This “growth mindset” leads to the growth not only of startups, but of a community of talent. The good angel, unlike the bad angel, is validated within the community they build, as opposed to within their existing network to whom they have bragging rights.
If done correctly, good angel money can create a virtuous cycle of growth, as seen in Silicon Valley and now emerging in Europe.
So where do we find good angels, and how can we convince them to invest into New Zealand?
Typically, there is only a single reliable source of good angels, and that is from a small pool of people who have themselves experienced big liquidity events. In other words, people who have themselves created significant wealth through innovation.
Entrepreneurs who have made their wealth this way understand the long-term required focus and the short-term tradeoffs of bad angel money.
They understand the ecosystem and are already an established member of it.
And most importantly, they enjoy playing the game of unbounded and uncertain growth, and want to keep playing it. The easiest way for them to do this easily is to invest in other startups.
Peter Beck will soon be New Zealand’s most successful venture capital-backed entrepreneur and has undoubtedly grown an innovation ecosystem around himself and his business across New Zealand and the US.
The immediate Rocket Lab ecosystem has directly incubated and grown startups from the teams of engineers Beck has hired and, perhaps more importantly, mentored.
While it cannot be guaranteed that his new-found wealth will be reinvested in the New Zealand innovation ecosystem, there are telltale signs that he could be the first serious angel investor in the Southern Hemisphere.
We already know, for instance, that he is passionate about the New Zealand entrepreneurial economy and has invested in, either through sweat equity or cash, several tech companies that have scaled from New Zealand through the US market.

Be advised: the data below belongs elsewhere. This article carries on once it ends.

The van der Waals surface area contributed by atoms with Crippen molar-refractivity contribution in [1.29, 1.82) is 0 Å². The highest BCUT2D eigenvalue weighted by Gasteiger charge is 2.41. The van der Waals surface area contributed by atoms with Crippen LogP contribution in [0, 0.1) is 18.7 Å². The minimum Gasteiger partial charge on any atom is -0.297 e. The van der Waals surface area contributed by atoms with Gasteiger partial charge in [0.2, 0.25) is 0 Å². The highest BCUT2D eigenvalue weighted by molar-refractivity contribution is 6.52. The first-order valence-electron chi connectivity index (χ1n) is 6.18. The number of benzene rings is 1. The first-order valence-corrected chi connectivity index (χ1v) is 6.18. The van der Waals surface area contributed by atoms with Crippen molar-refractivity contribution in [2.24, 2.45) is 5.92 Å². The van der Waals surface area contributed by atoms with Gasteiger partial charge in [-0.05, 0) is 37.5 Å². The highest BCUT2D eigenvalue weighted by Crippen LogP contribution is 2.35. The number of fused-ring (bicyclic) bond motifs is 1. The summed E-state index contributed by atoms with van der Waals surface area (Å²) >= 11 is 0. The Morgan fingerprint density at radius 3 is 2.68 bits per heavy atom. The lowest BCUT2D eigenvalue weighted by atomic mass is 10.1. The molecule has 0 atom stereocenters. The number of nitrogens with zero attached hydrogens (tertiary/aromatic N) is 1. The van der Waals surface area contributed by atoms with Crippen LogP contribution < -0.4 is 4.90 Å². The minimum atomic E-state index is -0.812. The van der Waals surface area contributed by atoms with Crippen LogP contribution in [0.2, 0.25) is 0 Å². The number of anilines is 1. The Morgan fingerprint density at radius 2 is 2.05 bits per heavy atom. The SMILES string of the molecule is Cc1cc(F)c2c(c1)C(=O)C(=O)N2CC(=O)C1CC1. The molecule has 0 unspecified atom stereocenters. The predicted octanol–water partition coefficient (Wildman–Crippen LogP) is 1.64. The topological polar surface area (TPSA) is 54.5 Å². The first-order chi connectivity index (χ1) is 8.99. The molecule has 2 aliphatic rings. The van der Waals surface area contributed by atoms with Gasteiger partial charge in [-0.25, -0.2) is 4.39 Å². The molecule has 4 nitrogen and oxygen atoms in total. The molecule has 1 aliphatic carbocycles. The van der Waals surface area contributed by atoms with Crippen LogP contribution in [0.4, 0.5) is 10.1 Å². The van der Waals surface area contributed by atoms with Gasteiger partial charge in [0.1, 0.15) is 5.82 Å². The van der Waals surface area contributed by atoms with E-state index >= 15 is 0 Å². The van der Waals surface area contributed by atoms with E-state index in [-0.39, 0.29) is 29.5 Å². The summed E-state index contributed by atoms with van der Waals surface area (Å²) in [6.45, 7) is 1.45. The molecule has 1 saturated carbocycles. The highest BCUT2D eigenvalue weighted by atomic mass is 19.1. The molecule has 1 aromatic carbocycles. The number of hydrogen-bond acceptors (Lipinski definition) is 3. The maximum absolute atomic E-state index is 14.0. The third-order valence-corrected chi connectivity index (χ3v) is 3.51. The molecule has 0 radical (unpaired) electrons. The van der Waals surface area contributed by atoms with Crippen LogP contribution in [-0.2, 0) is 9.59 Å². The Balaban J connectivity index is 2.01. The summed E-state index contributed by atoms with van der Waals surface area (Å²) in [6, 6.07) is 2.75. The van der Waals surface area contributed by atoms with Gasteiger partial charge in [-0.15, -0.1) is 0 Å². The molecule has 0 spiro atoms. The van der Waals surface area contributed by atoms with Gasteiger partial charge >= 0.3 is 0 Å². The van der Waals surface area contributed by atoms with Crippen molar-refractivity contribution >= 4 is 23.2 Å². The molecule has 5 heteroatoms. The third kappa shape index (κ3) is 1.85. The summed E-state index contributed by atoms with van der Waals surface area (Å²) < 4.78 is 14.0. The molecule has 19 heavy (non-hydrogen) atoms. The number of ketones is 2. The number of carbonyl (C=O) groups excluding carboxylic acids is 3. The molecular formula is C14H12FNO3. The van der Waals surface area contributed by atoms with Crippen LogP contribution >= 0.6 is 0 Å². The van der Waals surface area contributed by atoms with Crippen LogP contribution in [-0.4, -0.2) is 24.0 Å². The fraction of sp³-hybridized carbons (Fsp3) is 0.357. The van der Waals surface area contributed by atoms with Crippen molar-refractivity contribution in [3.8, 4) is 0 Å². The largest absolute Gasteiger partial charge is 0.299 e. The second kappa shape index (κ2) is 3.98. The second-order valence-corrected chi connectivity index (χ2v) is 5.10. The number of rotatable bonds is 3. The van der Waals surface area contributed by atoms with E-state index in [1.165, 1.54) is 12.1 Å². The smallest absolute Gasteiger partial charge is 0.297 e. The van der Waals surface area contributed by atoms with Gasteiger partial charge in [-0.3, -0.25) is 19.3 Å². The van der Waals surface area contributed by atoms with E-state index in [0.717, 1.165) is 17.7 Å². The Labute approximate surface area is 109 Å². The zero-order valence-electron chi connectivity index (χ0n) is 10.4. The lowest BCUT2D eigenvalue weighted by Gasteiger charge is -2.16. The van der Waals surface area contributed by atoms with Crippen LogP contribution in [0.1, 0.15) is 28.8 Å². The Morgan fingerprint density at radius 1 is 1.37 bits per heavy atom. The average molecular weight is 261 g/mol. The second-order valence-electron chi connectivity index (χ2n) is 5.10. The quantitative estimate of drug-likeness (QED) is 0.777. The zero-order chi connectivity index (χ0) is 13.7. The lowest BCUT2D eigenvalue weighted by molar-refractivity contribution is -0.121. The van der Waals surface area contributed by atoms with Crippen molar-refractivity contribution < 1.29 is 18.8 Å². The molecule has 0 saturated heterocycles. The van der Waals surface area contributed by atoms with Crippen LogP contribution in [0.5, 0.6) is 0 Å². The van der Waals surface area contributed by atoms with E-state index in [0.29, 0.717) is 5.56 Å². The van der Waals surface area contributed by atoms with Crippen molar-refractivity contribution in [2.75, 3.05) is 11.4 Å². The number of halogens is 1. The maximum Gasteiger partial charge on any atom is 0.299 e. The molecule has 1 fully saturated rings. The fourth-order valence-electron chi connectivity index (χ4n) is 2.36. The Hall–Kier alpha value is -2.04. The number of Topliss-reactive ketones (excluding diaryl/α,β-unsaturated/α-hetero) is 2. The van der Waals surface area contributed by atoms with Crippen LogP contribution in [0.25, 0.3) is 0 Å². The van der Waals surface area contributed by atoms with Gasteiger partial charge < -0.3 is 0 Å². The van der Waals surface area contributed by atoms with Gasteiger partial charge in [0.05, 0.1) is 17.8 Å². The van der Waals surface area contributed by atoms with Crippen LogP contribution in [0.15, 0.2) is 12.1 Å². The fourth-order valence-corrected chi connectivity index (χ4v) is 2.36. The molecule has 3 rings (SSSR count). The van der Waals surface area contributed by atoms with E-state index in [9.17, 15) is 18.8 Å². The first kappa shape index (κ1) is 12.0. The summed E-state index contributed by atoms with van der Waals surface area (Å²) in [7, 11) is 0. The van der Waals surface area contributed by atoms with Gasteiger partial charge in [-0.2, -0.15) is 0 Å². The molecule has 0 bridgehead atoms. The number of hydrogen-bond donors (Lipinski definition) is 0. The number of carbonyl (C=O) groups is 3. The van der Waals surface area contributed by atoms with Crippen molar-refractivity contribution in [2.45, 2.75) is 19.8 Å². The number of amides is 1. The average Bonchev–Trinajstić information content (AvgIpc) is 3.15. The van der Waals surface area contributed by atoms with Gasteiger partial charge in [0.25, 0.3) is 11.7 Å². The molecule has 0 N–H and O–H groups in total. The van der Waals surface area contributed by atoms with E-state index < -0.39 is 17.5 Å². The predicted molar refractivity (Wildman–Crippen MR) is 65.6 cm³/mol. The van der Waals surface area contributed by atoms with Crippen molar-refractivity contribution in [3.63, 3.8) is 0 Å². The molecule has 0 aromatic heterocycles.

Further, not only does he bring good angel money, but he connects two geographical ecosystems that he has built over the last decade that bridge Silicon Valley and Auckland.
Right now, a straight cash investment would not be capable of bringing New Zealand to realise its full potential as a globalised innovation centre, which relies directly on deep connections to large-scale markets.
Through his personal networks, Beck could accomplish a founder-connectivity ratio in the coming years that could surpass that in most European countries.
There has been ongoing discussion in New Zealand regarding foreign investment in startups which displace parts of the innovation ecosystem to places like the US and Europe.
However, if we want the ecosystem to grow, there needs to be increased fluidity and easy access to and movement of people, ideas and capital across borders.
Rocket Lab could never have scaled so quickly within its home borders, and Beck’s exit was contingent on moving significant operations to the US to become a global player.
As boring as the old adage may seem, a rising tide lifts all boats, and Beck’s previous and future engagement will certainly be that tide.
Today’s release of Rocket Lab’s public filing ambitions puts New Zealand on the global stage and. More importantly, it serves as an indication that through Beck, Auckland could become a major and competitive globalised innovation centre.
Peter Beck has a lot to celebrate when the stock goes public, and New Zealand should be celebrating too.
– Sinead O’Sullivan is a Senior Fellow at MIT’s AI Policy for the World Project where she focuses on innovation. She is formerly an Entrepreneurship Fellow at Harvard Business School and a space engineer at Nasa.